Testimony from a Russian Reader

It is e-mails like this one that made the years of study, writing and struggle to market my book all worthwhile. I corresponded with the following reader a few years ago, as she was unable to find biblical counseling resources in her homeland of Russia.

Hello Marie!
I don't know whether you remember me... about 2 years or even more ago i wrote you an email and you answered straight away.

My email was story about my struggles with bulimia and asked for helped and encouragement.
After that i sort of disappeared.. so a year ago i graduated and went back to my hometown to stay with my parents and to figure out and pray about my future.   
I still had bulimia and i definitely knew by that time that no one but God could free me from this bondage.. I shared with my mom. she helped me in many ways too... 
I was reading a lot of books, articles, blogs, served in church, worked and was praying that God will open doors for me, that He is willing to open. At the same time i started working on my applications for a Master's degree to several universities. My elder sister has been studying in America for 2 years and I decided to try too. I was accepted, God provided finances and after certain complications with the visa documents I came to California.  
Several days ago I was in the book store of my college and saw your book "redeemed from the pit". My heart was filled with joy and gratefulness to the Lord for what He has allowed in my life and for people that had been helping me. You were one of them!And the most exciting thing for me is that currently I am a student of the Masters of the Biblical counseling program in the Master's College (MacArthur College).
I wrote you to say thank you and to encourage you to continue your ministry! I would be happy to keep in touch! and to learn!
p.s. oh,i think i didn't mention, but i don't struggle with bulimia for half a year now)


The BCC Author Interview Q & A with Marie Notcheva

Read original post on the Biblical Counseling Coalition's website here

As part of our BCC vision, we want to help you to get to know gifted Christian authors and their books. This week we’re highlighting Marie Notcheva as she talks about her book Redeemed from the Pit.

BCC: “There are many books available about eating disorders, which impact up to 15% of American women. What sets your book, Redeemed from the Pit, apart?”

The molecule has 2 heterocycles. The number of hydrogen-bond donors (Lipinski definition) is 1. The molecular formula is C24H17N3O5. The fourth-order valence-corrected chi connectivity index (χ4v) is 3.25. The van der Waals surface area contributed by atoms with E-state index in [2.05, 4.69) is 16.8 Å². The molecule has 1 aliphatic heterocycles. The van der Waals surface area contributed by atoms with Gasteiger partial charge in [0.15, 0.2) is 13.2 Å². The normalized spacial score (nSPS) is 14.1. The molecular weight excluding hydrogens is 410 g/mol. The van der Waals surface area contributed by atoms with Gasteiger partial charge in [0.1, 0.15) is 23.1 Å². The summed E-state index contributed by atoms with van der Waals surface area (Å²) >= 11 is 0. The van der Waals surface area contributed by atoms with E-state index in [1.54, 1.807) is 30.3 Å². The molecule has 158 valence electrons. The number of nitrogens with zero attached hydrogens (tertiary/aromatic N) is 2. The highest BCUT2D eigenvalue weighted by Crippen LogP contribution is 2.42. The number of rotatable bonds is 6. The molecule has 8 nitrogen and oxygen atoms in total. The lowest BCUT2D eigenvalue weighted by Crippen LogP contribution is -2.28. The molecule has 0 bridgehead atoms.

MN: “When I began looking at Christian books that discuss anorexia and bulimia, I noticed that most of them either fell into the ‘self-help’ or ‘pop-psychology’ genre. I saw a lot of talk about self-esteem and loving ourselves more, but very little Scripture. In order to be transformed from the destructive thinking that leads to eating disorders, it’s important to see anorexia and bulimia as life dominating sins. My book focuses on the importance of renewing one’s mind with the Word of God, while actively ‘putting off’ sinful eating patterns and ‘putting on’ God-honoring behavior.”

BCC: “What is your perspective on how to ‘classify’ eating disorders?”

MN: “Anorexia and bulimia are learned behaviors—which, by God’s grace, can be unlearned.  God offers forgiveness and cleansing from ‘addictions.’ This is GOOD news! God’s Word has already given us the answer: faith and repentance. Some of the harshest criticism I have received for calling them ‘sins’ has actually come from Christians. If we are in Christ, we do have the power by His Spirit to turn around and overcome any self-destructive behavior enslaving us. Helping people realize this is one of the most loving things we can do. Popular wisdom claims that someone with an eating disorder will ‘never be recovered; but always in recovery.’ Where’s the hope in that? Compare that with 1 Corinthians 6, which says the believer can leave behind their old way of life and be totally transformed.”

BCC: “Where does the title of your book, Redeemed from the Pit, come from?”

MN: “It is a reference to Psalm 40. David was stuck in a slimy, muddy pit of sin, and called out to the Lord to rescue him. God responded, and set his feet on a solid rock. That image stuck with me when God granted me repentance from eating disorders—He heard my cry, and patiently walked me out of the ‘pit.’”

BCC: “So, you personally struggled with an eating disorder. Is the book autobiographical?”

MN: “I battled both anorexia and bulimia from age 15 to 32. Chapters 1 and 14 include my testimony, but the book is not an autobiography. My purpose in writing it was to point other women towards the Great Physician, and share with them the same lessons God had taught me. Those were the hardest chapters to write, because an eating disorder is something so deeply personal. It was much easier to write about the theology of repentance, and how to ‘take every thought captive’ than about my own personal struggle.”

BCC: “What would you say are some of the things that cause a young woman to slide into an eating disorder? Where do anorexia and bulimia come from?”

MN: “Of course, everything starts in the mind—unbiblical thinking becomes a meditation, which ultimately determines how one behaves. Some of the underlying sins include fear of man; vanity; idolatry; seeking control of others; lack of self-control (gluttony); perfectionism, and prayerlessness. I unpack each of these throughout the book and counter them with the biblical alternative—the ‘put on.’ Of course, there are also external factors, such as media, parental pressure and the food-obsessed culture in which we live, but the main culprit is our own sin nature. It all goes back to pride and wanting to live independently of God.”

BCC: “Martha Peace wrote the foreword to Redeemed from the Pit. In what ways was Martha of assistance to you in your writing?”